In the first place, the education of girls, which has been almost entirely determined by the standardized concepts of the ideal woman, has left them totally unprepared for wifehood and motherhood, the very calling which those ideals demand that they shall follow. The whole education of the girl aims at the concealment of the physiological nature of men and women. She enters marriage unprepared for the realities of conjugal life, and hence incapable of understanding either herself or her husband. When pregnancy comes to such a wife, the old seclusion taboos fall upon her like a categorical imperative. She is overwhelmed with embarrassment at a normal and natural biological process which can hardly be classified as “romantic.” Such an attitude is neither conducive to the eugenic choice of a male nor to the proper care of the child either before or after its birth.
A second dysgenic influence which results from the taboo system of sexual ethics is the institution of prostitution, the great agency for the spread of venereal disease through the homes of the community, and which takes such heavy toll from the next generation in lowered vitality and defective organization.
The 1911 report of the Committee on the Social Evil in Baltimore showed that at the time there was in that city one prostitute to every 500 inhabitants. As is the case everywhere, such statistics cover only prostitutes who have been detected. Hospital and clinic reports for Baltimore gave 9,450 acute cases of venereal disease in 1906 as compared with 575 cases of measles, 1,172 cases of diphtheria, 577 of scarlet fever, 175 of chickenpox, 58 of smallpox and 733 cases of tuberculosis.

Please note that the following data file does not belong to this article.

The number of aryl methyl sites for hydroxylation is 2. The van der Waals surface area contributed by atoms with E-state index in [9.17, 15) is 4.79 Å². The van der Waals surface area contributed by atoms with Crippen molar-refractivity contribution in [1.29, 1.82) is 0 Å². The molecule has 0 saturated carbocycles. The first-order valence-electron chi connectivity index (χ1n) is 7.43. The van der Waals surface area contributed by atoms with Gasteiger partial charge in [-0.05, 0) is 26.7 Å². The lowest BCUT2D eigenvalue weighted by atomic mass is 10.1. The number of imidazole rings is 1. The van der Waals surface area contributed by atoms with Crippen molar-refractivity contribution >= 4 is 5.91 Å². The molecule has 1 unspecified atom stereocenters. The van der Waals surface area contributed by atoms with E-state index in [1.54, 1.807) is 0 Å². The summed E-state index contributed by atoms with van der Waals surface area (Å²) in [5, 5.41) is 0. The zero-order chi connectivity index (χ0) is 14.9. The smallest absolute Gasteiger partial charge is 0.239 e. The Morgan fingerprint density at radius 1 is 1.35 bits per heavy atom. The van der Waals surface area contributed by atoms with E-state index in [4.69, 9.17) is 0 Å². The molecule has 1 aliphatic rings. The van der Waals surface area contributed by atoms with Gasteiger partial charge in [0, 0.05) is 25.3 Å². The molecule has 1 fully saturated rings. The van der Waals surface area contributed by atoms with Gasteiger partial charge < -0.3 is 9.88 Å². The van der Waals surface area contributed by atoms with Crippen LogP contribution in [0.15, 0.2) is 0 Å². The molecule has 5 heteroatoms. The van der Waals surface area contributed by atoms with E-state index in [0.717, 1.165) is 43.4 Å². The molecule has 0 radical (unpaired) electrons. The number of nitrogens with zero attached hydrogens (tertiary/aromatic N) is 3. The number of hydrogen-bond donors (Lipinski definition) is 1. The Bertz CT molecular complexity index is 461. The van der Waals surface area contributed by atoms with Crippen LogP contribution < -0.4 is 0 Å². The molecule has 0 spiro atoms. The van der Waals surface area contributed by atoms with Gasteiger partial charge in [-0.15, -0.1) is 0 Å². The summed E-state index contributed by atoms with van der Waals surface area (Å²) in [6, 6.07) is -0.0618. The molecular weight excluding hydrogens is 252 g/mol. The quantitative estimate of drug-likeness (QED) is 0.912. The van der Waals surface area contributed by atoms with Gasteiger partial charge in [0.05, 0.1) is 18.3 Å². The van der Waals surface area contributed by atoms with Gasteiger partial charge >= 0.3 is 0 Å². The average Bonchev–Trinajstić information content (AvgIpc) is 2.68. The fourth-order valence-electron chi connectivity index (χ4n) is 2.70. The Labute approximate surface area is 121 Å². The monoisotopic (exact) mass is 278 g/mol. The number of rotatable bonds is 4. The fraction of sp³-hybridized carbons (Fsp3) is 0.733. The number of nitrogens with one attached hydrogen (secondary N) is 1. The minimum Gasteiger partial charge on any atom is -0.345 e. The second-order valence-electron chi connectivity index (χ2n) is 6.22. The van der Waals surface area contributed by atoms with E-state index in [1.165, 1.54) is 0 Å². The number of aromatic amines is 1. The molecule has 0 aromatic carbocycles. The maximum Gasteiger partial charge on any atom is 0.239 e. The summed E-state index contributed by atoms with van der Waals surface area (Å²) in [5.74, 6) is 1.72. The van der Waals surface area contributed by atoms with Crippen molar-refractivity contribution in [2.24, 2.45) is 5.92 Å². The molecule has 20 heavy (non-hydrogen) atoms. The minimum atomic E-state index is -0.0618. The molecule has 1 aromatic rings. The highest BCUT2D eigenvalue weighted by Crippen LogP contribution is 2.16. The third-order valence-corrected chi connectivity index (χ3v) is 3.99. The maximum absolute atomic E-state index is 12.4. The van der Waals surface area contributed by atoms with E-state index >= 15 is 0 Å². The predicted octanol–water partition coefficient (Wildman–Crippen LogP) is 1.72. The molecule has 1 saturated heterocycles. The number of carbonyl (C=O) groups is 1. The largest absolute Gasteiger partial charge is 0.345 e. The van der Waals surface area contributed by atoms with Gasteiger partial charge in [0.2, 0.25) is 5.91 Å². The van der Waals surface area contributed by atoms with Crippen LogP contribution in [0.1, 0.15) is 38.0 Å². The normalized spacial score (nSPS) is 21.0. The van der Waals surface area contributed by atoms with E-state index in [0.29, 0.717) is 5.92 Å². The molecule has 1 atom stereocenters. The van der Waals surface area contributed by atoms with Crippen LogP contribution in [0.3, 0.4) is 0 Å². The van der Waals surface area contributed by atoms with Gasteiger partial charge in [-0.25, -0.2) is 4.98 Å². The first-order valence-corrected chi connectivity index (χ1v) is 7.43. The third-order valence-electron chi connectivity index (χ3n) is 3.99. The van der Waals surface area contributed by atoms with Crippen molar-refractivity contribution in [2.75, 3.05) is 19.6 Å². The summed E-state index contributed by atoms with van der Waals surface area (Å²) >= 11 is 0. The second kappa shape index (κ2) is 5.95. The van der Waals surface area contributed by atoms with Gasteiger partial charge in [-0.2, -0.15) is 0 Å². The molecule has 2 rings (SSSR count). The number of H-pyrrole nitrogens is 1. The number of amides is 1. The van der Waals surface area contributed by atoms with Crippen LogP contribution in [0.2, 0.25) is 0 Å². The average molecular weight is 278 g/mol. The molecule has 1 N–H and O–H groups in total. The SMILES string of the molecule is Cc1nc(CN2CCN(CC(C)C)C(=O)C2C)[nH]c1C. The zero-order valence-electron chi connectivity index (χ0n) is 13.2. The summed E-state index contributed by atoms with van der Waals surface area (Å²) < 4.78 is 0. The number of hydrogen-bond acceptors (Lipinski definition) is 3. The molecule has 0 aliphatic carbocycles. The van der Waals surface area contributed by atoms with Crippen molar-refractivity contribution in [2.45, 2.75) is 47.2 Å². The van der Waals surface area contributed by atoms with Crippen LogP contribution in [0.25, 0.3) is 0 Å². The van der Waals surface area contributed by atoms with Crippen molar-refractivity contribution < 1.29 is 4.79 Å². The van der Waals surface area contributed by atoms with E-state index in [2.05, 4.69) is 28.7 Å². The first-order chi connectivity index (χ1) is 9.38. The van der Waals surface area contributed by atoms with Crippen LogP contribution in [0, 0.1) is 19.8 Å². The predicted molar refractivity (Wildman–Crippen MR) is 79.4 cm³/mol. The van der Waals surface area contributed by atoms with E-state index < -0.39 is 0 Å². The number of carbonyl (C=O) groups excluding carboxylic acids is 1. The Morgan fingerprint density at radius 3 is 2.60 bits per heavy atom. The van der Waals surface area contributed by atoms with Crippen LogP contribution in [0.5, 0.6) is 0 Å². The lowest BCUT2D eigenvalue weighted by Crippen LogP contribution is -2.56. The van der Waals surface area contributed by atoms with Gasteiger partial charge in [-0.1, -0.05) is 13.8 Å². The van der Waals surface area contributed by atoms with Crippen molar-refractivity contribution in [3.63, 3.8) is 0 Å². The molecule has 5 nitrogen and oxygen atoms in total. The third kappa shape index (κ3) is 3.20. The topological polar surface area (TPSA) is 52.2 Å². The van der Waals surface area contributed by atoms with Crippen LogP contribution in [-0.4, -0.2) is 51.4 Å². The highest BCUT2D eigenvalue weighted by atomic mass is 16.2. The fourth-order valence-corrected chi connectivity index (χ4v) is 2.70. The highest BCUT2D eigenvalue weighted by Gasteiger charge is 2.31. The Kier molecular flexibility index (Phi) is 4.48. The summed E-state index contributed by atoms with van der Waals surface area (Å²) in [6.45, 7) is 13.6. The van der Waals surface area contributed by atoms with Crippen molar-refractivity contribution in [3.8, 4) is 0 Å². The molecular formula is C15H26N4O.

Statistics on the health of young men shown by the physical examinations of the various draft boards throughout the country give us a more complete estimate of the prevalence of venereal disease among the prospective fathers of the next generation than any other figures for the United States. In an article in the New York Medical Journal for February 2, 1918, Dr. Isaac W. Brewer of the Medical Reserve Corps presents tables showing the percentage of rejections for various disabilities among the applicants for enlistment in the regular army from January 1, 1912, to December 31, 1915. Among 153,705 white and 11,092 coloured applicants, the rejection rate per 1,000 for venereal disease was 196.7 for whites and 279.9 for coloured as against 91.3 for whites and 75.0 for coloured for heart difficulties, next on the list. In foreshadowing the results under the draft, Dr. Brewer says: “Venereal disease is the greatest cause for rejection, and reports from the cantonments where the National Army has assembled indicate that a large number of the men had these diseases when they arrived at the camp. It is probably true that venereal diseases cause the greatest amount of sickness in our country.”